Financial freedom is not something that you can achieve. So, to be on the safe side, planning is needed. One way to improve the course of money fluctuations is to simply start a dedicated reserve for your home loan repayments and other expenses.


(iii) Do you have a backup plan in case of financial emergencies?

So, what happens if you are suddenly unable to make repayments? If you continue to ignore your installments, it’s likely that you’ll lose your home, rack up heavy interest penalties, have your credit score tarnished and worse - bankrupt.

If you think this is the worst case scenario, think again! The second highest cause for bankruptcy in Malaysia is housing loan defaults. Without a backup plan in play, it’s easy to go down such a path. The first thing to do is have an exit strategy the moment you realise that you can’t make your loan instalment payments.

The financially mature will know how to manage their property at the first sign of trouble and look for other cash options to cover the repayments. For instance, they might use their EPF funds to redeem the loan or reduce instalment amounts.

If that is not possible, the next step would be to contact their financing bank and ask for their loan to be restructured to an amount that they can comfortably repay. For example, increase the loan term and reduce month instalments, adjust interest rates, refinance the loan and etc). Do ask for help from the Credit Counselling and Debt Management Agency to negotiate with the bank on your behalf if you are in serious debt.

Lastly, if none of these options work, you may need to sell your home and use the proceeds to pay off your loan. If you have built up equity in your home, where the market value has increased, you might be able to walk away from your property without a financial loss or just a minor one. But the key takeaway here is that at the very least, you’ll still be in a strong position to attempt buying a home again later on when you are actually ready!

Bonus Tip: When you buy a large asset like property with a loan, consider purchasing insurance to cover the instalments in case of unfortunate events. For instance, you might need a life insurance policy or Mortgage Reducing / Level Term Assurance (MRTA / MLTA) to cover the loan in case of death or total permanent disability. With this, you can protect your asset for yourself and for your family.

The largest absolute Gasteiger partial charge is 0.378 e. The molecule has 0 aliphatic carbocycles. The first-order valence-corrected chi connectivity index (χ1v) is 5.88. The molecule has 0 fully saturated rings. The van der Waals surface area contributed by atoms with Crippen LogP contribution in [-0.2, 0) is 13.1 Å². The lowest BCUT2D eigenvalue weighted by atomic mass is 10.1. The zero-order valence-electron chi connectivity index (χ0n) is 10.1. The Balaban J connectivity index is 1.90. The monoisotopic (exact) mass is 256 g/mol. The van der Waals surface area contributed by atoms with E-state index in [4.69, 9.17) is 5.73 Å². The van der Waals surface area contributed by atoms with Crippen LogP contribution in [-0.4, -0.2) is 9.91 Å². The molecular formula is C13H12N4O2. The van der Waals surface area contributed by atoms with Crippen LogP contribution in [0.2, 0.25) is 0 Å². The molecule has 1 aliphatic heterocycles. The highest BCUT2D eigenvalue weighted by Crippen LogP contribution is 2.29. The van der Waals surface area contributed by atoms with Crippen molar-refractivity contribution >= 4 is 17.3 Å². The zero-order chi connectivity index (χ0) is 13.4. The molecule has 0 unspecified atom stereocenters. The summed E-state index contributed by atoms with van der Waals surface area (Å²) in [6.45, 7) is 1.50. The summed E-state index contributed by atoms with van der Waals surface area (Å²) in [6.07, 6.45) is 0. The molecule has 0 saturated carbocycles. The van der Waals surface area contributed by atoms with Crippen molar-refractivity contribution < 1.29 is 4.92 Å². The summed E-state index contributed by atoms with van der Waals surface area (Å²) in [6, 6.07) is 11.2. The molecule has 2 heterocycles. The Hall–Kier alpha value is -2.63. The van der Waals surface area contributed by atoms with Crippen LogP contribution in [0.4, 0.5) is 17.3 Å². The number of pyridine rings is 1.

If all the answers to the above questions are 'Yes', you may have been stable enough to start your journey own a house, no matter what age! Do not forget to compare properties on PropSocial website to make better decisions.



(Written by: Desiree Nair, 11th August 2017)

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Bear in mind, that no matter what the selling price. We will still be paying more if we take a mortgage (consider the bank interest) . Unless you buy with cash money. 

So there is no cheapest time to buy, if you feel you can afford it. Go for it! 

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Buy when you are young. When you still can leverage from bank. When you are young commitment lower and also still have a lot of energy and time to make money.

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@freemanwoo 

Yes agree to invest when we are young and with lower commitments. Also remember to purchase sufficient basic life+medical insurance coverage...

Contrary to what the insurance agents may want you to understand; I personally do not recommend any Investment Linked Policies for wealth building...